Soloing ideas: Measure 8= G7 Ab melodic minor= G altered for the b9 #9 and #5 sound, D melodic minor= G lydian b7 for the #11 sound
Minor pentatonic ideas: Bb minor pentatonic works over the G7 It gives you the altered sound. On Db7 it give you the 13th, root, 9th and 5th Tip: add the 3rd of G7 B to the Bb minor pent. I find it outlines the chord and sounds better

1/2 wholle diminished ideas: use the G 1/2 whole diminished scale: It gives you the b9 #9 #11, natural 5 and13th sound 
Arpeggios: Abo7, Cbo7, Ebbo7 (Do7), Fo7
 Dominant 7 Arpeggios: G7, Bb7, Db7, E7
 Note:All these scale ideas also work over the tritone Sub Db7

 Soloing ideas: Measure 12= F7 C melodic minor= F Lydian b7 for the #11 sound,  Gb melodic minor = Gb altered scale for the b9 #9 and #5 sound

 Minor pentatonic ideas: Ab minor pentatonic works over F7: it gives the altered sound. On B7 it give you the 13th, root,9th and 5th
Tip: add the 3rd of F7  A to the Ab minor pent. I find it outlines the chord and sounds better

 1/2 whole diminsihed ideas: use F 1/2 whole diminished scale: It give yous the b9 #9 #11, natural 5 and 13th sound

 Arpeggios: Ao7, Co7, Eb07, F#o7    Dominant 7 arpeggios: F7, Ab7, Cb7, D7
Note:All these scale ideas also work over the tritone Sub B7

 Note: when using melodic minor scales in jazz keep the notes the same ascending and descending. The scale is not to be played using the classical method.

Here is an example of how you might use the scales:
The Diagram and video below illustrates my thought process when soloing over a Bb Jazz blues.

The Guitar Trix & Tips Blog is associated with Guitar 6 School of Music
and is a amazon associate.

Wednesday, June 19, 2019

How to solo over a Basic jazz Blues Part 1

How to solo over a Basic jazz Blues
Part 1

Here is a guide on how to get started on improvising over a Bb jazz blues for beginners. Click on the images to view the examples of the the types of scales I use when improvising over a Bb jazz blues.

Thought Process
Here is a sample of how you can mix and use these diffent Scales
over a basic Bb Jazz Blues:

Watch my Instagram video to see how I put these ideas to use:

If you need the tabs to any of these scales please email me and I will send you the tabs to the some of the scale patterns that I use. Visit my website link below to send me a message:

Thursday, May 23, 2019

My Thoughts on Learning How to Sight Read on the Guitar

My Thoughts on Learning How to Sight Read on the Guitar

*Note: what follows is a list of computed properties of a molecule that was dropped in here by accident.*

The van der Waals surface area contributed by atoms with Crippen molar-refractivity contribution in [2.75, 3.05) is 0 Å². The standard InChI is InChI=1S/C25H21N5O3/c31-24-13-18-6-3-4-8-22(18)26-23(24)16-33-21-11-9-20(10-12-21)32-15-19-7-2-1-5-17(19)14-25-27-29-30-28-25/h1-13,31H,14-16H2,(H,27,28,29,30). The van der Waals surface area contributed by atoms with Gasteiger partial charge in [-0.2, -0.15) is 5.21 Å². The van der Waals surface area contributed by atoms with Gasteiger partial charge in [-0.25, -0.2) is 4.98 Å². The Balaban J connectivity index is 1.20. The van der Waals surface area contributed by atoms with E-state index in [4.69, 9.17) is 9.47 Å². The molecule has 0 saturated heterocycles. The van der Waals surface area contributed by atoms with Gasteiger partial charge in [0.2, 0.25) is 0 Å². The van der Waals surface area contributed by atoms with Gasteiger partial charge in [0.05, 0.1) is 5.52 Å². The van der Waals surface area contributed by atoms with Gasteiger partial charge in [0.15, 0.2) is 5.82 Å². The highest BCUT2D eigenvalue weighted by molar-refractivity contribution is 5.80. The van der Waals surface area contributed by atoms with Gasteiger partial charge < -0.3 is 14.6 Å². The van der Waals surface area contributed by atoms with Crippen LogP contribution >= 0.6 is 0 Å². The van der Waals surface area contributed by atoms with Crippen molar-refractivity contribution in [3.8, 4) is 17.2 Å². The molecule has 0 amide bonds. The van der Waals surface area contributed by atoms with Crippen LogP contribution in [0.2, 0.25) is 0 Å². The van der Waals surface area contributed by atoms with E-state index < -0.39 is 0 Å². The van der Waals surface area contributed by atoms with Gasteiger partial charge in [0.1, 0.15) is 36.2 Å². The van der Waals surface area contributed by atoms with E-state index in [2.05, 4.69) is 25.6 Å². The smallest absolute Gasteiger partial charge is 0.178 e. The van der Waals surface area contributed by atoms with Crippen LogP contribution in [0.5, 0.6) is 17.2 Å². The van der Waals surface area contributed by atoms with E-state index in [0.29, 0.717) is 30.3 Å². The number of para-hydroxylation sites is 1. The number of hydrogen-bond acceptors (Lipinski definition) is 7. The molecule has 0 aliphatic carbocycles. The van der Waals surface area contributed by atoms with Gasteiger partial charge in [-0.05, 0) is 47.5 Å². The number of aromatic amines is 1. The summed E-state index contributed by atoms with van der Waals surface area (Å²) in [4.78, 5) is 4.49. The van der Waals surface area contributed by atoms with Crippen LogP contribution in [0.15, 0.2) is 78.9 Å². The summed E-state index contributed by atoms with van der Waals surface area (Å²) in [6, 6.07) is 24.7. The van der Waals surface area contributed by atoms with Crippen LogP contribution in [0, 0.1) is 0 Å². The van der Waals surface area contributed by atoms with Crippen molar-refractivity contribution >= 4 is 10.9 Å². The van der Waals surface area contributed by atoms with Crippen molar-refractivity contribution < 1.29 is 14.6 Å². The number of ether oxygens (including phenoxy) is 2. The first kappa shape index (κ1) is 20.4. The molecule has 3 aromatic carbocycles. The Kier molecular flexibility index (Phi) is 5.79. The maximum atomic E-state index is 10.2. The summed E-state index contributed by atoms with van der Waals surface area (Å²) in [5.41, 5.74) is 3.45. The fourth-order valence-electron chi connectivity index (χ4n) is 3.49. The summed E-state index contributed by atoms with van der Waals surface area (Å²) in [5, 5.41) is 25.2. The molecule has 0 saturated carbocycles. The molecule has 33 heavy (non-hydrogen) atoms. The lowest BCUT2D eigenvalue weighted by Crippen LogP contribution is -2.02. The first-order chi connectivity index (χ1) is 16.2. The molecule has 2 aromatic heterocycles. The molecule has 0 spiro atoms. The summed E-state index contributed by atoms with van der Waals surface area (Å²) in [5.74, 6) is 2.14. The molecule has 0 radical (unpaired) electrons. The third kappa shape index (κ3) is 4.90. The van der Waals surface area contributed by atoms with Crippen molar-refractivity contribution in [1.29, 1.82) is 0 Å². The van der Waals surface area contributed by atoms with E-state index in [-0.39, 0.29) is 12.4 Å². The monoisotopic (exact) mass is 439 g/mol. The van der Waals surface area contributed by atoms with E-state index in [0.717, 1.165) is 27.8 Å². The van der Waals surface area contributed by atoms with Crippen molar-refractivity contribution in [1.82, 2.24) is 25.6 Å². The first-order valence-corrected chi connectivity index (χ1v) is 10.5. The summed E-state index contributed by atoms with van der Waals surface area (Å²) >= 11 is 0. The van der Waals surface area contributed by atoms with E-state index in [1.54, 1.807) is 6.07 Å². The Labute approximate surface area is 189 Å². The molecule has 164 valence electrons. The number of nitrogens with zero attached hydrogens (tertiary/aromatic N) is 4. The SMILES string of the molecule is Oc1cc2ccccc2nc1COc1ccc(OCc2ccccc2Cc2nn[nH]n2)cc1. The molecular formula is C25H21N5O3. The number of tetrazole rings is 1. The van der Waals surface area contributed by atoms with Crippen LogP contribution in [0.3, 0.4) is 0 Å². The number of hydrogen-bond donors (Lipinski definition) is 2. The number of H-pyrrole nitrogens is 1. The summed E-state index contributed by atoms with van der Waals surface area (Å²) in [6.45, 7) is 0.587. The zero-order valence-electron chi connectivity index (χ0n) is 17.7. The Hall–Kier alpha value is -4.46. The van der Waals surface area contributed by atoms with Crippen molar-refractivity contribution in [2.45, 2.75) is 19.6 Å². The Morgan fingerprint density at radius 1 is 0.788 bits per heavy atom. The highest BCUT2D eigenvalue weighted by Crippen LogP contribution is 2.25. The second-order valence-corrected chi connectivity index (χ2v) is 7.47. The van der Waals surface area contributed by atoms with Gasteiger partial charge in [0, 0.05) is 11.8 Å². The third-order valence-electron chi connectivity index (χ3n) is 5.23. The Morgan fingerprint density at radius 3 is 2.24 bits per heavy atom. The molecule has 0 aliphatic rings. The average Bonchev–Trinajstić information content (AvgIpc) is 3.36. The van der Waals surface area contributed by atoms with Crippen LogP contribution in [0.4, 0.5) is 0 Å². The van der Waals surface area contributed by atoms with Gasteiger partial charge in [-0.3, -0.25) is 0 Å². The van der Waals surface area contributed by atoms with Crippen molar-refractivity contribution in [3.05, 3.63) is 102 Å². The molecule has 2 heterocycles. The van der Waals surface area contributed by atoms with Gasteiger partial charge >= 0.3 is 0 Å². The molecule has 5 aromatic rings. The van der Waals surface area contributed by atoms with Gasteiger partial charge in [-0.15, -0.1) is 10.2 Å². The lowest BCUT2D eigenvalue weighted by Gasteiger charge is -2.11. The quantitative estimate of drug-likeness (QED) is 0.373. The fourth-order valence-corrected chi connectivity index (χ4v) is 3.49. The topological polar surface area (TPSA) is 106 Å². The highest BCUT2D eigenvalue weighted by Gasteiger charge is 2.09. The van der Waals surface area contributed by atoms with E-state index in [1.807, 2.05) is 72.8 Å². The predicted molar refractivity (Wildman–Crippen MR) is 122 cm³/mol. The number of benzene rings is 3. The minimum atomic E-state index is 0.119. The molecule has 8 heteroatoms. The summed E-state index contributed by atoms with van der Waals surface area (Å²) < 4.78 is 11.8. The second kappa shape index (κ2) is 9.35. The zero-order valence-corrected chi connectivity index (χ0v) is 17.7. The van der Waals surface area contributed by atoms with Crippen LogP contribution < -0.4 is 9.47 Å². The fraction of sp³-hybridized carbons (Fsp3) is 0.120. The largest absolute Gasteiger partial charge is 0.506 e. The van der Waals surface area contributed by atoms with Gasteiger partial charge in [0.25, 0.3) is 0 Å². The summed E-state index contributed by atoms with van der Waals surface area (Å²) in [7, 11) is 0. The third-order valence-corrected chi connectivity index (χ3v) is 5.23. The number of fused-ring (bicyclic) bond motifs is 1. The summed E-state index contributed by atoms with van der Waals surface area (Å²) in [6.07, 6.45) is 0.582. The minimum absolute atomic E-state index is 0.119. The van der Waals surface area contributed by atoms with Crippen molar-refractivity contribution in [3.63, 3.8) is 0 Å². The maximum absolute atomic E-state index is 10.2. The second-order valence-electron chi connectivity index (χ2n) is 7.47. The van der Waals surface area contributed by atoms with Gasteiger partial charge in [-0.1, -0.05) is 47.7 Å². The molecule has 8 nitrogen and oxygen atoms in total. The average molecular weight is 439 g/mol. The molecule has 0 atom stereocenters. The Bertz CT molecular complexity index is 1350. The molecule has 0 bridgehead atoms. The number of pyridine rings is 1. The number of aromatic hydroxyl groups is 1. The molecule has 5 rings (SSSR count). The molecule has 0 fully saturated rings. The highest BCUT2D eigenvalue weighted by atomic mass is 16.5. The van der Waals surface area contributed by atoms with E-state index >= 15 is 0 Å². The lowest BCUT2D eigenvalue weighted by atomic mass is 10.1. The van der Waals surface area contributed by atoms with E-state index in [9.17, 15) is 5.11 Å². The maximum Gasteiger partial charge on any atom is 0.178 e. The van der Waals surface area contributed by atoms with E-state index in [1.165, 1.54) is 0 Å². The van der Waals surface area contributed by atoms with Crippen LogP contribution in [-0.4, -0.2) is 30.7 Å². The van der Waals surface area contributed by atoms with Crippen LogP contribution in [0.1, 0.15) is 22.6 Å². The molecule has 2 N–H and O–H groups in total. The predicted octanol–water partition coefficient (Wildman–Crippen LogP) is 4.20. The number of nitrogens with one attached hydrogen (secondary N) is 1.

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  Usually when you are jamming at the rehearsal studio, the guitar player is the loudest in the room which can even overpower the drummer at times. With all of our pedals and the distortion, whaling away on the guitar can be a distraction or annoying to other members in the band. Especially if you are trying to lock in and listen to the rhythm section. We all heard of the joke that the best way to silence the guitarist is to put some sheet music in front of his eyes and ask him to sight read what's on the paper. When you mention the word sight reading for most guitarists they shy away and a feeling of fright and nervousness will start to come over them. I once had a piano player friend who can sight read any style of music from classical, jazz, rock and gospel music, say to me why are so many guitar players terrible readers? I think there are a few answers to that question and the most obvious answer is that number one it is boring.  It is boring because most method books start off by teaching you how to read simple children's songs like Mary had a little Lamb or Row Row Your Boat. A typical teenager would probably want to learn how to shred or rock out by learning one of their favorite Metallica songs. They would get turned off very quickly by practicing that kind of material. The second reason is that the guitar is a difficult instrument to sight read on because of all the different possibilities of positions and fingerings one can use to sight read with on the guitar neck. With that in mind it can become a daunting task and an overwhelming experience for a beginner or intermediate guitarist. Also to top it all off you have to memorize those little black dots on the music staff which are called musical notes. All of this makes learning to read music on the guitar a mundane and laborious task which is why most guitarists prefer to learn on how to read tablature instead.  Learning how to read tabs can be useful for learning how to get the notes under your fingers quickly.  It can be limiting in terms of not being able to understand the rhythms that the musical phrase is based on and in music rhythm is King. So the knowledge of being able to read will help you develop your melodic and rhythmic capabilities. Learning how to read the the rhythms and note values is where you will benefit the most.